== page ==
NPR : World Cafe

Filed Under:

Freelance Whales On World Cafe

Freelance Whales' members make huge tiny music. Their instruments tend to produce delicate sounds: banjos, violins, xylophones, drums played delicately with brushes. But their songs are arranged in such a way that these small sounds form grand, swelling passages that start out softly, then build to something majestic.

The band spent its early days busking on the streets and subway platforms of New York City, which explains a lot: If you're playing near subway trains and scores of hurrying pedestrians, you'd better make some noise. But it's clear that singer Judah Dadone and the rest of the group have learned something while touring behind their debut album, Weathervanes. The band went on 11 tours to support the record, and its recent follow-up, Diluvia, sounds bigger and brighter as a result.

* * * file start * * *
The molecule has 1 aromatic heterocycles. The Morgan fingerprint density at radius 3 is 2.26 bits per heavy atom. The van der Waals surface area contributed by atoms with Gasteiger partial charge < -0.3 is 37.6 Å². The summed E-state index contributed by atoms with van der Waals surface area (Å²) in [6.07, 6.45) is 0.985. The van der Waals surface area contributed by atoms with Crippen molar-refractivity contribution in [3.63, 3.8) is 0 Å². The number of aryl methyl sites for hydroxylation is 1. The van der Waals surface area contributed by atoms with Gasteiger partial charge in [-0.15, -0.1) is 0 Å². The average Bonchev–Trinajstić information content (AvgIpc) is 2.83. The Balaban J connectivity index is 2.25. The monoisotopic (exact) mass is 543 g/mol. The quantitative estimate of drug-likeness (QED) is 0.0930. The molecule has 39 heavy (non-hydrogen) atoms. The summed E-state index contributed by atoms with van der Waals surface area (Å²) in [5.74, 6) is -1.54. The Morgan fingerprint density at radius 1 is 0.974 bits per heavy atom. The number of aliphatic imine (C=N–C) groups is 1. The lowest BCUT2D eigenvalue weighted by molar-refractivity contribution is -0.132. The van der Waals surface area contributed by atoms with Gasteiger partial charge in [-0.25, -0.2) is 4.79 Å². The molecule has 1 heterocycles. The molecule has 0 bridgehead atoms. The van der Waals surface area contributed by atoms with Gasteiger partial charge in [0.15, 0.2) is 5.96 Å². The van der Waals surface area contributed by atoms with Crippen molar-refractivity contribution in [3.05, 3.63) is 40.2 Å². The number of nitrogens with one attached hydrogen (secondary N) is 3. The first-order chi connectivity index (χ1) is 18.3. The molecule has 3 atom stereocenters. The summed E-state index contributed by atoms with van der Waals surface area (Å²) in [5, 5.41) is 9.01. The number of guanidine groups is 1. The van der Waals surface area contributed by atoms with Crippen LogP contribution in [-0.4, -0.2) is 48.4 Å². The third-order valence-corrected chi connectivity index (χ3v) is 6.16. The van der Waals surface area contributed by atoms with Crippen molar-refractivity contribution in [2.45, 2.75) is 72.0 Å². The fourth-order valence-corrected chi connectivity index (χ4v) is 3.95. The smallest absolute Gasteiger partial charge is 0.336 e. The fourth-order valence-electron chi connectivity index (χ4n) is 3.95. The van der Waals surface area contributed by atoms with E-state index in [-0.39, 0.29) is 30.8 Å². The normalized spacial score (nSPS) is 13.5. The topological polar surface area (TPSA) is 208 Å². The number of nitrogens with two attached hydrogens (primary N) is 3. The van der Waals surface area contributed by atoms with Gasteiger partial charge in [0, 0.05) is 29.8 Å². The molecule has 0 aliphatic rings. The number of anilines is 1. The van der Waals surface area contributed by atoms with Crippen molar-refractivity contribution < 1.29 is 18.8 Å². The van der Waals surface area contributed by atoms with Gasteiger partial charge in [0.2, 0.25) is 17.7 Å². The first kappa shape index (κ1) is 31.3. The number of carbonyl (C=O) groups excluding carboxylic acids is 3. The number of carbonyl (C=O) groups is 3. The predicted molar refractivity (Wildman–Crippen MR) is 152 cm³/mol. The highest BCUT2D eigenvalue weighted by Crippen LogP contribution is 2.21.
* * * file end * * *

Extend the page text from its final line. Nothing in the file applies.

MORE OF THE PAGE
In this session, hear Freelance Whales perform songs from both records and talk to World Cafe host David Dye about the process of putting together Diluvia.

Copyright 2012 WXPN-FM. To see more, visit http://www.xpn.org/.

NPR

'Never Crossing The Botox Rubicon': Amanda Peet Explores Aging In Hollywood

NPR's Kelly McEvers speaks with actress Amanda Peet about her Lenny Letter essay, "Never Crossing The Botox Rubicon," and how to navigate aging in the image-obsessed entertainment industry.
NPR

When It Came To Food, Neanderthals Weren't Exactly Picky Eaters

During the Ice Age, it seems Neanderthals tended to chow down on whatever was most readily available. Early humans, on the other hand, maintained a consistent diet regardless of environmental changes.
NPR

Donald Trump Delivers Keynote At California GOP Convention

Donald Trump gave the keynote address Friday afternoon at the California Republican convention. He's trying to lock-up the party's presidential nomination, and California could put him over the top.
NPR

Apple's Lousy Week Could Signal Times Of Trouble For Tech Giant

Apple got hit with a lot of bad news this week. First, the company posted its first quarterly revenue drop since 2003. And then billionaire activist investor Carl Icahn revealed that he has dumped all of his shares in Apple. NPR explores whether the company is really in trouble or if is this all just a bump in the road.

Leave a Comment

Help keep the conversation civil. Please refer to our Terms of Use and Code of Conduct before posting your comments.